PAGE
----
Where Different Paint Sheen Levels Are Most at Home

PHILADELPHIA–(BUSINESS WIRE)–When it comes to selecting an interior paint for your home, there’s more

to consider than quality and color. Most paints come in a variety of

sheen levels – as many as six, depending upon the brand – and some are

better suited for certain rooms than for others, according to Debbie

Zimmer, paint and color expert at the Paint Quality Institute.

Paints with flat sheen are most common. They offer several

advantages: being non-reflective, they tend to conceal imperfections in

walls and other surfaces; they help to make uneven surfaces like poorly

taped drywall look smoother and more uniform; and many hide the

under-color well, since they typically contain a lot of pigment.

“Flat paints are a good choice for just about any ceiling, and for rooms

and spaces that aren’t exposed to water, high humidity, or heavy

soiling. . .such as bedrooms, home offices, and living rooms,” says


At the other end of the sheen spectrum are paints with gloss or high

gloss sheen. Being very reflective, gloss paints tend to highlight

imperfections in walls and woodwork. But they are especially tough,

durable, and stain-resistant – and, they are much easier to clean than

paints with less gloss.

Zimmer advises that high gloss finishes are ideal for use on windows and

trim, children’s rooms, and playrooms. And since they have better

resistance to mildew, they also are a great choice for bathrooms,

kitchens, and laundry rooms.

Paints with semi-gloss sheen are a smart compromise between the

two sheen extremes, providing some of the benefits of each. Since they

are not as highly reflective as gloss paints, they won’t show surface

imperfections quite as much; yet they still offer good stain resistance

and are easy to clean.

“Semi-gloss paints are extremely versatile, working well on windows and

doors, trim, even cabinets,” says Zimmer. “They can even be used on the

walls of kitchens and baths, and various surfaces in children’s rooms

and playrooms.”

Most lines of paint have at least a couple more sheen levels from which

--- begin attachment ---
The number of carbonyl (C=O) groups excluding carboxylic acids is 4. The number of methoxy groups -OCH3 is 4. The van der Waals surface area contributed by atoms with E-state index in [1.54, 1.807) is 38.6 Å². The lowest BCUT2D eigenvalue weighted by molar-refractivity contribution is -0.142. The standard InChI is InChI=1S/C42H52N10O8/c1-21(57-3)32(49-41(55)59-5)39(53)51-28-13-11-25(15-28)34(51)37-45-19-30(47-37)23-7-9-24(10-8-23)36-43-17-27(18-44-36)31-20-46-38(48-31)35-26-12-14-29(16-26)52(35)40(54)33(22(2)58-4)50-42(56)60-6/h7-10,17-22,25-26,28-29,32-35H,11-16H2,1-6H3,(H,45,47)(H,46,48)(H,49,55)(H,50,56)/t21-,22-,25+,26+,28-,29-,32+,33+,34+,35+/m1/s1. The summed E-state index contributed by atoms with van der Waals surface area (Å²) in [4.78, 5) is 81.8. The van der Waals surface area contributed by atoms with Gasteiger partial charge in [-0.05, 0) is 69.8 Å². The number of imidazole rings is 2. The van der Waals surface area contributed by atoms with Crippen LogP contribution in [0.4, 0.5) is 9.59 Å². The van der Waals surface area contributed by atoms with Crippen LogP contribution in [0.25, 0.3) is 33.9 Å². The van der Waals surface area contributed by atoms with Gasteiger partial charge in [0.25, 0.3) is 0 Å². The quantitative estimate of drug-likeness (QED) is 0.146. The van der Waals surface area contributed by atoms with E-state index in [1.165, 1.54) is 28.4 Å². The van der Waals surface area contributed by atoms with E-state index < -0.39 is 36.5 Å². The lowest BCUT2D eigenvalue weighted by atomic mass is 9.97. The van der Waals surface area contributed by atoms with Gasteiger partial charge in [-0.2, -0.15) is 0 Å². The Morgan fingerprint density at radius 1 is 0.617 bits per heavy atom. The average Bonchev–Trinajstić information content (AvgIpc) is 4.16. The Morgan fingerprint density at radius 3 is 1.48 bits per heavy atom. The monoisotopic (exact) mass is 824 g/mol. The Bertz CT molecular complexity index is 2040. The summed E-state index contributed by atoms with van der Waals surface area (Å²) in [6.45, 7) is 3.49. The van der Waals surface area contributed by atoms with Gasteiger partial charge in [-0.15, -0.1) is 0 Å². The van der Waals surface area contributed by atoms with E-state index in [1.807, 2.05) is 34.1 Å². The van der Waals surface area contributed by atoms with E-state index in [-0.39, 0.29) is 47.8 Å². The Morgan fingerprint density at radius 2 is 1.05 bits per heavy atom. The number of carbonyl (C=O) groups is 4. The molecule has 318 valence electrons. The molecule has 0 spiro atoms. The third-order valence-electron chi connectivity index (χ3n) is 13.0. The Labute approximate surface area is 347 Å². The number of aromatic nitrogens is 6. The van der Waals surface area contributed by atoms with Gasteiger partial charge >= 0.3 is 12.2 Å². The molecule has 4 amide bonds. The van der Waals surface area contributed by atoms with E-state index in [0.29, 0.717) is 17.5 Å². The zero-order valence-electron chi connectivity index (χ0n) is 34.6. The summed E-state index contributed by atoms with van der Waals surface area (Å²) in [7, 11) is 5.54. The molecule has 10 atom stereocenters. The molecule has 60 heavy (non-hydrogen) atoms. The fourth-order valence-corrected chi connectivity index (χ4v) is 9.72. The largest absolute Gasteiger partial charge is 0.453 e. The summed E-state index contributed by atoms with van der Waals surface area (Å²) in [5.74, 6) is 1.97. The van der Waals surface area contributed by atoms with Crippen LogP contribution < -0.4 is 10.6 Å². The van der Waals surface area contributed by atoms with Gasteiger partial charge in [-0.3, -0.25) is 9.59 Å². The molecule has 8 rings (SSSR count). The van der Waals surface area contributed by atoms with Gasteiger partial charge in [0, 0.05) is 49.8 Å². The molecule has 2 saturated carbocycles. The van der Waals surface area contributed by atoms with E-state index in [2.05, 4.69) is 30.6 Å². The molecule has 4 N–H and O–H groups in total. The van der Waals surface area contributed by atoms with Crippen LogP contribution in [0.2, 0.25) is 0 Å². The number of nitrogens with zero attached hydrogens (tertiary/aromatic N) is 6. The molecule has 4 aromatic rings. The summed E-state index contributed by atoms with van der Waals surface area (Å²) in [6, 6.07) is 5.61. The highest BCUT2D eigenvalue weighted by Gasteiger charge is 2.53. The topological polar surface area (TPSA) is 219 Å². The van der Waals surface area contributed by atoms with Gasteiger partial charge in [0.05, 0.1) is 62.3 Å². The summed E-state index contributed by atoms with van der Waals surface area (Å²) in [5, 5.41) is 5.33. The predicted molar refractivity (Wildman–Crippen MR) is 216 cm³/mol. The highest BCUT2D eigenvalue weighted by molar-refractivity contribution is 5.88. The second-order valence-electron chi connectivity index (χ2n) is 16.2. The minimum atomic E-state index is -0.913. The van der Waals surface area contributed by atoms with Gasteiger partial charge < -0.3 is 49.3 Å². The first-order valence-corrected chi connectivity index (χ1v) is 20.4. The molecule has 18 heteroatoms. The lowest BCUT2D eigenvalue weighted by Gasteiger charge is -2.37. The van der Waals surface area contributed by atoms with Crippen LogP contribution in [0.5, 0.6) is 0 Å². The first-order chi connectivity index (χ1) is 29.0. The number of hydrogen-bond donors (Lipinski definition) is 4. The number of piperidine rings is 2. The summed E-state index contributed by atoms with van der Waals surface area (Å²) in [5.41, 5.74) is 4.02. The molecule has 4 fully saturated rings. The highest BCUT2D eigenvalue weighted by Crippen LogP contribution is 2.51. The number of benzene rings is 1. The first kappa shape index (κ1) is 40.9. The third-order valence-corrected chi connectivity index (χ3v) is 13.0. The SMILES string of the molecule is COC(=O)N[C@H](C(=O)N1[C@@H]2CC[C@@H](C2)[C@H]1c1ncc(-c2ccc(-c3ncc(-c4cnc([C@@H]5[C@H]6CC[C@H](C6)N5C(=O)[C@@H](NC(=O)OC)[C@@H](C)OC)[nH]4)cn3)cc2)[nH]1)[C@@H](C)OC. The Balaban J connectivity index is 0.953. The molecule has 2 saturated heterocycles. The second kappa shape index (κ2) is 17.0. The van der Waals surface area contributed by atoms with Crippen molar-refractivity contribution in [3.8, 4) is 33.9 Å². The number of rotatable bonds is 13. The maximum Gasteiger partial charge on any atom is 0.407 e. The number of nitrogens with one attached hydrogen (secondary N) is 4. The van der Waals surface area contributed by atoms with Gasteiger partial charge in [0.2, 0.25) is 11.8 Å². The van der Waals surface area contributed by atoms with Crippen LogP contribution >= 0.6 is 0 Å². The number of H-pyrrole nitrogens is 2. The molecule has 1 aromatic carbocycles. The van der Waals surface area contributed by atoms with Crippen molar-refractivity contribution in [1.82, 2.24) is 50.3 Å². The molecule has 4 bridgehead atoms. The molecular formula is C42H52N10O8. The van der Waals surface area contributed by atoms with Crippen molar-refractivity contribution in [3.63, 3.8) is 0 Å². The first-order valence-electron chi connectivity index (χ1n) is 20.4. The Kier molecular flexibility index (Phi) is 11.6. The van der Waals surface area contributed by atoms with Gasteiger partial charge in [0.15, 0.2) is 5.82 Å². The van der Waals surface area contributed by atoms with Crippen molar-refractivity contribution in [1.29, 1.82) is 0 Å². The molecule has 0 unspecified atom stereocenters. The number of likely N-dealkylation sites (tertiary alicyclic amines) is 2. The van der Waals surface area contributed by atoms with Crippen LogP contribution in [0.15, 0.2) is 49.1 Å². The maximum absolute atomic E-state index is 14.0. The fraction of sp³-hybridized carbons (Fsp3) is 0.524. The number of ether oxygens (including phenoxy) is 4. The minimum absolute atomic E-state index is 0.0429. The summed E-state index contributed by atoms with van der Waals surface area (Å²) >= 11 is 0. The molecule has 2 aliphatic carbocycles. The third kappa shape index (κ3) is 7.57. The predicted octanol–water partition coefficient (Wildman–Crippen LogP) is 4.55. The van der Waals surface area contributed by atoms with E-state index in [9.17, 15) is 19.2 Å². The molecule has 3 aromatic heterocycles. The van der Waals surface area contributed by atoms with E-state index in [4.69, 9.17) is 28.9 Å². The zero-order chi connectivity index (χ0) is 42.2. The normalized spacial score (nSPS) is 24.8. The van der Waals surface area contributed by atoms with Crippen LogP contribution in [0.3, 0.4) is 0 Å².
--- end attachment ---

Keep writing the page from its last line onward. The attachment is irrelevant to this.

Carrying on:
to choose. The descriptions vary, with eggshell, satin, and low

luster sheen being the most common. Again, the best way to think of

these sheen levels is in terms of their performance: Being less “shiny”

than either gloss or semi-gloss paints, they won’t highlight nicks and

surface imperfections quite as much, but since they have at least a

little gloss, they’ll be easier to clean than flat paints.

Where to use eggshell, satin and low luster paints? According to Zimmer,

paints in these sheen levels pretty much have the run of the house,

working well just about anywhere you need the blend of performance

attributes they offer.

At first blush, it may seem confusing having to choose from so many

sheen levels. But once you understand what each has to offer, you’ll

appreciate the luxury of being able to “calibrate” the exact combination

of paint attributes you want in every part of your home.

For more information on interior paints and sheen levels, visit the

Paint Quality Institute blog at blog.paintquality.com

or the Institute’s website at www.paintquality.com.

Editors Note: Visit our image library for images that accompany this

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About the Paint Quality Institute (SM)

The Paint Quality Institute (SM) was formed by Rohm and Haas Company

(now a wholly owned subsidiary of The Dow Chemical Company (“Dow”)) in

1989 to educate people on the advantages of using quality interior and

exterior paints and coatings. The Paint Quality Institute’s goal is to

provide information on the virtues of quality paint as well as color

trends and decorating with paint through a variety of vehicles,

including television appearances, newspaper and magazine articles, and

instructional literature. Please be sure to visit the Paint Quality

Institute at www.paintquality.com.

About Dow

Dow (NYSE: DOW) combines the power of science and technology to

passionately innovate what is essential to human progress. The Company

connects chemistry and innovation with the principles of sustainability

to help address many of the world’s most challenging problems such as

the need for clean water, renewable energy generation and conservation,

and increasing agricultural productivity. Dow’s diversified

industry-leading portfolio of specialty chemical, advanced materials,

agrosciences and plastics businesses delivers a broad range of

technology-based products and solutions to customers in approximately

160 countries and in high growth sectors such as electronics, water,

energy, coatings and agriculture. In 2011, Dow had annual sales of

$60 billion and employed approximately 52,000 people worldwide. The

Company’s more than 5,000 products are manufactured at 197 sites in

36 countries across the globe. References to “Dow” or the “Company” mean

The Dow Chemical Company and its consolidated subsidiaries unless

otherwise expressly noted. More information about Dow can be found at